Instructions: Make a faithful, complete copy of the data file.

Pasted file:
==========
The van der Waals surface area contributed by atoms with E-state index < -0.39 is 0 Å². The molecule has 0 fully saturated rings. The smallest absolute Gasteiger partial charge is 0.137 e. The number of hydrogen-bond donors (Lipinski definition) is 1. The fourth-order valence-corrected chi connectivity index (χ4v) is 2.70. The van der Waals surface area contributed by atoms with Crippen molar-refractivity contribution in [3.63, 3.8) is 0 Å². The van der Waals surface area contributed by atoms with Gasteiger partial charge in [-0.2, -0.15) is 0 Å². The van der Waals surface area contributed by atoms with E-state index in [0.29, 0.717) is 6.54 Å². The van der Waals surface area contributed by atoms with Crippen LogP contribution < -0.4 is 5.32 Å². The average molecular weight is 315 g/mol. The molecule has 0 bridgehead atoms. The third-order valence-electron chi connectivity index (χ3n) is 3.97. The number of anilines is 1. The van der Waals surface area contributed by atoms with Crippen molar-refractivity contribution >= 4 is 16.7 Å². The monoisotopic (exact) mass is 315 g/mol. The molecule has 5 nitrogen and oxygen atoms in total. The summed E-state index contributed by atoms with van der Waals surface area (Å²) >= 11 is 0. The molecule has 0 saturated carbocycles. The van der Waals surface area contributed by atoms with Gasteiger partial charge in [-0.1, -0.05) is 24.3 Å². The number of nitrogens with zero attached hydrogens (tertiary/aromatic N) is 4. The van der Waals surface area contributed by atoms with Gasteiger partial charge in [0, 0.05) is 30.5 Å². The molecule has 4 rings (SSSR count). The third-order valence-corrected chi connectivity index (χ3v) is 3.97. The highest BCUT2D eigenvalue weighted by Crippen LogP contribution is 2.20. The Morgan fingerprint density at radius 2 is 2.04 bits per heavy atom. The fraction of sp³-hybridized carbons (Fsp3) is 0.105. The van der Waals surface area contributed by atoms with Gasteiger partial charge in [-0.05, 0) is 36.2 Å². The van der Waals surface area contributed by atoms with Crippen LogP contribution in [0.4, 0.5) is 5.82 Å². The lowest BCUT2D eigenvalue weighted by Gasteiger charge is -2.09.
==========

The van der Waals surface area contributed by atoms with E-state index < -0.39 is 0 Å². The molecule has 0 fully saturated rings. The smallest absolute Gasteiger partial charge is 0.137 e. The number of hydrogen-bond donors (Lipinski definition) is 1. The fourth-order valence-corrected chi connectivity index (χ4v) is 2.70. The van der Waals surface area contributed by atoms with Crippen molar-refractivity contribution in [3.63, 3.8) is 0 Å². The van der Waals surface area contributed by atoms with Gasteiger partial charge in [-0.2, -0.15) is 0 Å². The van der Waals surface area contributed by atoms with E-state index in [0.29, 0.717) is 6.54 Å². The van der Waals surface area contributed by atoms with Crippen LogP contribution < -0.4 is 5.32 Å². The average molecular weight is 315 g/mol. The molecule has 0 bridgehead atoms. The third-order valence-electron chi connectivity index (χ3n) is 3.97. The number of anilines is 1. The van der Waals surface area contributed by atoms with Crippen molar-refractivity contribution >= 4 is 16.7 Å². The monoisotopic (exact) mass is 315 g/mol. The molecule has 5 nitrogen and oxygen atoms in total. The summed E-state index contributed by atoms with van der Waals surface area (Å²) >= 11 is 0. The molecule has 0 saturated carbocycles. The van der Waals surface area contributed by atoms with Gasteiger partial charge in [-0.1, -0.05) is 24.3 Å². The number of nitrogens with zero attached hydrogens (tertiary/aromatic N) is 4. The van der Waals surface area contributed by atoms with Gasteiger partial charge in [0, 0.05) is 30.5 Å². The molecule has 4 rings (SSSR count). The third-order valence-corrected chi connectivity index (χ3v) is 3.97. The highest BCUT2D eigenvalue weighted by Crippen LogP contribution is 2.20. The Morgan fingerprint density at radius 2 is 2.04 bits per heavy atom. The fraction of sp³-hybridized carbons (Fsp3) is 0.105. The van der Waals surface area contributed by atoms with Gasteiger partial charge in [-0.05, 0) is 36.2 Å². The van der Waals surface area contributed by atoms with Crippen LogP contribution in [0.4, 0.5) is 5.82 Å². The lowest BCUT2D eigenvalue weighted by Gasteiger charge is -2.09.